Uppercase Magazine "Inserts"

Last week, I teased you about the special project I was working on by posting a photo of papers I said were marbled backgrounds. The next step was to overmarble those backgrounds and here are some of them drying in the sun:


These little gems are for the next issue of Uppercase Magazine, which is inserting the work of featured artists into it. And while all 4,500 subscribers won’t be getting one of my inserts, a lucky 150 will!


In my case, these aren’t simply “inserts.” Each marbled paper is an original piece of art, signed and numbered. They measure 4″x6″ and are on a lovely, creamy, soft 100% cotton rag paper that I am so in love with. (I don’t know the brand…I got a ton of it on a closeout and sadly I’ll never find it again.)


There’s a part of me that is having a hard time letting go of these beauties. I had a magnificent three days in the studio making them and got sort of attached. But I’m also excited to know that they are going to new homes, especially to those of Uppercase Magazine readers.

Uppercase Magazine

I am THRILLED beyond thrilled to announce that I will be in the next issue of Uppercase Magazine coming out in April!

The most recent issue of Uppercase is about textile and fiber arts ~ contemporary weavers, quilters, fabric designers, and more!

The most recent issue of Uppercase is about textile and fiber arts ~ contemporary weavers, quilters, fabric designers, and more!

Uppercase Magazine has been one of my favorites since it launched in 2009. Gorgeously printed, beautifully laid out, with well-written features, the quarterly magazine is "for the creative and curious." It is eye and soul candy for inspiration! Whenever an issue arrives, I always, always, always pour a glass of wine and sit in my favorite comfy chair and indulge in every page.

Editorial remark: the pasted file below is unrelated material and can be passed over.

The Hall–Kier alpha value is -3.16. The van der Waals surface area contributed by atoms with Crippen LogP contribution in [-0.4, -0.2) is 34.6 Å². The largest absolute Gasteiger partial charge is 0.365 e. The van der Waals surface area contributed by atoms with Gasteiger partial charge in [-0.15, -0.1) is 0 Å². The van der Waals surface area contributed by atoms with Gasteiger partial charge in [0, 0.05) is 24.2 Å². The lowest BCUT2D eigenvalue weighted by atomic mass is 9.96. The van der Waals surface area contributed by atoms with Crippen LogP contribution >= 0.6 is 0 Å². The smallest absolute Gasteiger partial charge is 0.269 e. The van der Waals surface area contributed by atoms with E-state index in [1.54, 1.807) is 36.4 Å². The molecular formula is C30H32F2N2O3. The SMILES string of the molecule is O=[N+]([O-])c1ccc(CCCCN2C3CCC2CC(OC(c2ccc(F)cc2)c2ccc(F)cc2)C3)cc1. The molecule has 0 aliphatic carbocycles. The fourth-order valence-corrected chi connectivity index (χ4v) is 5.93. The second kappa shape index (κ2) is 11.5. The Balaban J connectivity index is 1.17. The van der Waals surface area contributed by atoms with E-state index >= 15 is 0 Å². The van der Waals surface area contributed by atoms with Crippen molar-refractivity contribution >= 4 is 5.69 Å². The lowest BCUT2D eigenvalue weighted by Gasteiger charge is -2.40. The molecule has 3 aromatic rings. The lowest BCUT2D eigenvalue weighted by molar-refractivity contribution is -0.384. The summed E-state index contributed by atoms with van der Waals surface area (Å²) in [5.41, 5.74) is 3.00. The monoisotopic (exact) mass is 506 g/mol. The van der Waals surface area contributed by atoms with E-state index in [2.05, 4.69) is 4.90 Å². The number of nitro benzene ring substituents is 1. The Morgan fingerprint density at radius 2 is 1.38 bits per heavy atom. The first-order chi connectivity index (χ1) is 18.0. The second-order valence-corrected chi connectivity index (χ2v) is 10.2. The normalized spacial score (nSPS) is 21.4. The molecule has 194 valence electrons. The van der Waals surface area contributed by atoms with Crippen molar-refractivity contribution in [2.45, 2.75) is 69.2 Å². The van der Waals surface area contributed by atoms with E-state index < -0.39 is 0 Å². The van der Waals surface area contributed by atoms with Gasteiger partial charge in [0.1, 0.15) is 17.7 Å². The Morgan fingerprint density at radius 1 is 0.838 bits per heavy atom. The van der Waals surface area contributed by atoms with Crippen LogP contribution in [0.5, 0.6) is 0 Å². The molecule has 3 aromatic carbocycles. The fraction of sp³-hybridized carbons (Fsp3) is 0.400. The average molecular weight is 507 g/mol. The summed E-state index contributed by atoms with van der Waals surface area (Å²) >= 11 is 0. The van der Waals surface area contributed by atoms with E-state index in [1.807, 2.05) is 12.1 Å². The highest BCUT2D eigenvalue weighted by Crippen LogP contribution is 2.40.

A peek inside the current issue of Uppercase Magazine.

A peek inside the current issue of Uppercase Magazine.

The theme of the April issue is printmaking. And since marbling is a type of printmaking called monoprint ~ or aqueous monoprint, as it is sometimes referred to ~ I submitted some samples of my work and a write up about marbling and my process to the editor of Uppercase. I didn't have high hopes of being included in the issue ~ after all, it is an international magazine with a subscription base of 4,000  AND there are so many great printmakers out there! So when the editor contacted me and said I would be included in the issue, I was overjoyed and so honored.

The pringmaking issue (Spring #25) will be out in April. You can get a $15 discount off subscriptions with the code "imaprintmaker." Sales for individual copies will be available after the issue comes out.

Best Headline for Marbling EVER

Barb Skoog Marbling article in the South Pasadena Patch

Okay, so I may be a little biased and the headline is more about *me* and less about marbling as a whole...but still ~ it's pretty cool.

A few weeks ago, the editor of the South Pasadena Patch dropped by my open studio. I wasn't expecting a full on interview, with video and images and lots of questions about my beginnings as a marbler. I just thought he wanted to come see what this marbling thing was all about to decide whether or not to even write a story about it. Next thing I know, I'm in the Patch!

Perhaps it was better that I didn't expect a story to come from his initial visit. The piece he wrote really communicates my love for the art form ~ and I probably would have been way more historical and technical than personal if I had thought he was writing an article on what I was saying. In the end, I'm thrilled with the angle he took.

You can check out the piece here: http://southpasadena.patch.com/groups/arts-and-entertainment/p/cloud-artist-marbles-her-way-to-happiness

Happy New Year everyone! Hope it's a "marble-ous" one!


Dry, as seen in Taproot One of the things I was most thrilled about with the Taproot editors was that they selected a wide variety of styles of my work to publish ~ and the above piece is a perfect example of that.